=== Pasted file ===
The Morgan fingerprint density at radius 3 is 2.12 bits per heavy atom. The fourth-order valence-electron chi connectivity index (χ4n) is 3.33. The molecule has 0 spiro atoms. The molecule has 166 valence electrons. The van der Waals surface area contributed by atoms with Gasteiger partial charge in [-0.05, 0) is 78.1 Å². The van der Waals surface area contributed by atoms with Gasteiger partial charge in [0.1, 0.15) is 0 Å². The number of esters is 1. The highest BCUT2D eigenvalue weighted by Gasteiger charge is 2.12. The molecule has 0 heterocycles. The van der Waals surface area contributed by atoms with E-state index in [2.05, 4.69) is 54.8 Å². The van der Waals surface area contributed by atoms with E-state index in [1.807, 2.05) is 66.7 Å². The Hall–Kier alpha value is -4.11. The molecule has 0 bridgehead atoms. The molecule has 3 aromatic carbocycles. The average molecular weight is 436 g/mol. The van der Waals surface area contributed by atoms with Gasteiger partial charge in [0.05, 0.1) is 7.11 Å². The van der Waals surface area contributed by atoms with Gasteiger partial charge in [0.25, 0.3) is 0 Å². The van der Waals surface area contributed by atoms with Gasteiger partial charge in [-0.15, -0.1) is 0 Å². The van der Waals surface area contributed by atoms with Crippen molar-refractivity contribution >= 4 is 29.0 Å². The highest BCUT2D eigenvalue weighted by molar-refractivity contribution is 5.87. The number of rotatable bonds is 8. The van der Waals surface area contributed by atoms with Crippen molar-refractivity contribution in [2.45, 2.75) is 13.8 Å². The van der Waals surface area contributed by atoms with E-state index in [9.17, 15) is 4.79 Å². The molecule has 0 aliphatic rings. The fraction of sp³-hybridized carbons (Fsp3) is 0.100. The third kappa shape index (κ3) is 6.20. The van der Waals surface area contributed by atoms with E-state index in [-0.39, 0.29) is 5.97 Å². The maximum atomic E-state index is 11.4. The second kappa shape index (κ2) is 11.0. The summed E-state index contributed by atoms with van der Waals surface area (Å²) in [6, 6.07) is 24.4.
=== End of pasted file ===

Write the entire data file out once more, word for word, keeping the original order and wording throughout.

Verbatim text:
The Morgan fingerprint density at radius 3 is 2.12 bits per heavy atom. The fourth-order valence-electron chi connectivity index (χ4n) is 3.33. The molecule has 0 spiro atoms. The molecule has 166 valence electrons. The van der Waals surface area contributed by atoms with Gasteiger partial charge in [-0.05, 0) is 78.1 Å². The van der Waals surface area contributed by atoms with Gasteiger partial charge in [0.1, 0.15) is 0 Å². The number of esters is 1. The highest BCUT2D eigenvalue weighted by Gasteiger charge is 2.12. The molecule has 0 heterocycles. The van der Waals surface area contributed by atoms with E-state index in [2.05, 4.69) is 54.8 Å². The van der Waals surface area contributed by atoms with E-state index in [1.807, 2.05) is 66.7 Å². The Hall–Kier alpha value is -4.11. The molecule has 0 bridgehead atoms. The molecule has 3 aromatic carbocycles. The average molecular weight is 436 g/mol. The van der Waals surface area contributed by atoms with Gasteiger partial charge in [0.05, 0.1) is 7.11 Å². The van der Waals surface area contributed by atoms with Gasteiger partial charge in [0.25, 0.3) is 0 Å². The van der Waals surface area contributed by atoms with Gasteiger partial charge in [-0.15, -0.1) is 0 Å². The van der Waals surface area contributed by atoms with Crippen molar-refractivity contribution >= 4 is 29.0 Å². The highest BCUT2D eigenvalue weighted by molar-refractivity contribution is 5.87. The number of rotatable bonds is 8. The van der Waals surface area contributed by atoms with Crippen molar-refractivity contribution in [2.45, 2.75) is 13.8 Å². The van der Waals surface area contributed by atoms with E-state index in [9.17, 15) is 4.79 Å². The molecule has 0 aliphatic rings. The fraction of sp³-hybridized carbons (Fsp3) is 0.100. The third kappa shape index (κ3) is 6.20. The van der Waals surface area contributed by atoms with E-state index in [-0.39, 0.29) is 5.97 Å². The maximum atomic E-state index is 11.4. The second kappa shape index (κ2) is 11.0. The summed E-state index contributed by atoms with van der Waals surface area (Å²) in [6, 6.07) is 24.4.